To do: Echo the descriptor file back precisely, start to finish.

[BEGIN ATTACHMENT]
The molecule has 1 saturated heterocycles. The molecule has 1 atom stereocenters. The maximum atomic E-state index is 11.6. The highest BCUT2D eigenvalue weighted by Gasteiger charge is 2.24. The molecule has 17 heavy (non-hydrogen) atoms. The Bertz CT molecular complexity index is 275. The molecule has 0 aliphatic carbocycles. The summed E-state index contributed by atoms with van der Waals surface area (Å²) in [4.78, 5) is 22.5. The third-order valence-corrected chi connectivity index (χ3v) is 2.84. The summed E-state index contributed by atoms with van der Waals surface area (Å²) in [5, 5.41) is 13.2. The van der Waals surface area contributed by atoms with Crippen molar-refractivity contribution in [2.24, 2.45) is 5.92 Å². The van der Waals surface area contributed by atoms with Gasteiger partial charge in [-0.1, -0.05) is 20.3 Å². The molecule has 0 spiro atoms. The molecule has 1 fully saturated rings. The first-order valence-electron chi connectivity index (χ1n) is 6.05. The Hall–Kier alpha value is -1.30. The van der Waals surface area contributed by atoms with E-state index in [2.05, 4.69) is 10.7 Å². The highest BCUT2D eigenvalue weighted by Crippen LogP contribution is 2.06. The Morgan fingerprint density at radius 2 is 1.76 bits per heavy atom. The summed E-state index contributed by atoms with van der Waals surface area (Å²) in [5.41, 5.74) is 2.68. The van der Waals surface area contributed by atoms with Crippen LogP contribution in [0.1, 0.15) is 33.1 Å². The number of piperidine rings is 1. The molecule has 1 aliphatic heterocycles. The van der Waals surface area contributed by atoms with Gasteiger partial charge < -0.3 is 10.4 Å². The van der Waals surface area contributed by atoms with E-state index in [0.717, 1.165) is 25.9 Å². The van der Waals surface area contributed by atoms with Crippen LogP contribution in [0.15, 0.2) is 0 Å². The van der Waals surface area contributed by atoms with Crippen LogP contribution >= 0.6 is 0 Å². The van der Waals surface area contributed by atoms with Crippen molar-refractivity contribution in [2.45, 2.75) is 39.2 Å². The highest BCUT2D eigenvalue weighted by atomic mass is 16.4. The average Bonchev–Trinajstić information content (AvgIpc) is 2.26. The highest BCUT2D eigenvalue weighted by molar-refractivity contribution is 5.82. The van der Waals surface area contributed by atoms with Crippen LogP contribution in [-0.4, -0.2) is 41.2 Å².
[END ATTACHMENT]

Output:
The molecule has 1 saturated heterocycles. The molecule has 1 atom stereocenters. The maximum atomic E-state index is 11.6. The highest BCUT2D eigenvalue weighted by Gasteiger charge is 2.24. The molecule has 17 heavy (non-hydrogen) atoms. The Bertz CT molecular complexity index is 275. The molecule has 0 aliphatic carbocycles. The summed E-state index contributed by atoms with van der Waals surface area (Å²) in [4.78, 5) is 22.5. The third-order valence-corrected chi connectivity index (χ3v) is 2.84. The summed E-state index contributed by atoms with van der Waals surface area (Å²) in [5, 5.41) is 13.2. The van der Waals surface area contributed by atoms with Crippen molar-refractivity contribution in [2.24, 2.45) is 5.92 Å². The van der Waals surface area contributed by atoms with Gasteiger partial charge in [-0.1, -0.05) is 20.3 Å². The molecule has 0 spiro atoms. The molecule has 1 fully saturated rings. The first-order valence-electron chi connectivity index (χ1n) is 6.05. The Hall–Kier alpha value is -1.30. The van der Waals surface area contributed by atoms with E-state index in [2.05, 4.69) is 10.7 Å². The highest BCUT2D eigenvalue weighted by Crippen LogP contribution is 2.06. The Morgan fingerprint density at radius 2 is 1.76 bits per heavy atom. The summed E-state index contributed by atoms with van der Waals surface area (Å²) in [5.41, 5.74) is 2.68. The van der Waals surface area contributed by atoms with Crippen LogP contribution in [0.1, 0.15) is 33.1 Å². The number of piperidine rings is 1. The molecule has 1 aliphatic heterocycles. The van der Waals surface area contributed by atoms with Gasteiger partial charge < -0.3 is 10.4 Å². The van der Waals surface area contributed by atoms with E-state index in [0.717, 1.165) is 25.9 Å². The van der Waals surface area contributed by atoms with Crippen LogP contribution in [0.15, 0.2) is 0 Å². The van der Waals surface area contributed by atoms with Crippen LogP contribution >= 0.6 is 0 Å². The van der Waals surface area contributed by atoms with Crippen molar-refractivity contribution in [2.45, 2.75) is 39.2 Å². The highest BCUT2D eigenvalue weighted by atomic mass is 16.4. The average Bonchev–Trinajstić information content (AvgIpc) is 2.26. The highest BCUT2D eigenvalue weighted by molar-refractivity contribution is 5.82. The van der Waals surface area contributed by atoms with Crippen LogP contribution in [-0.4, -0.2) is 41.2 Å².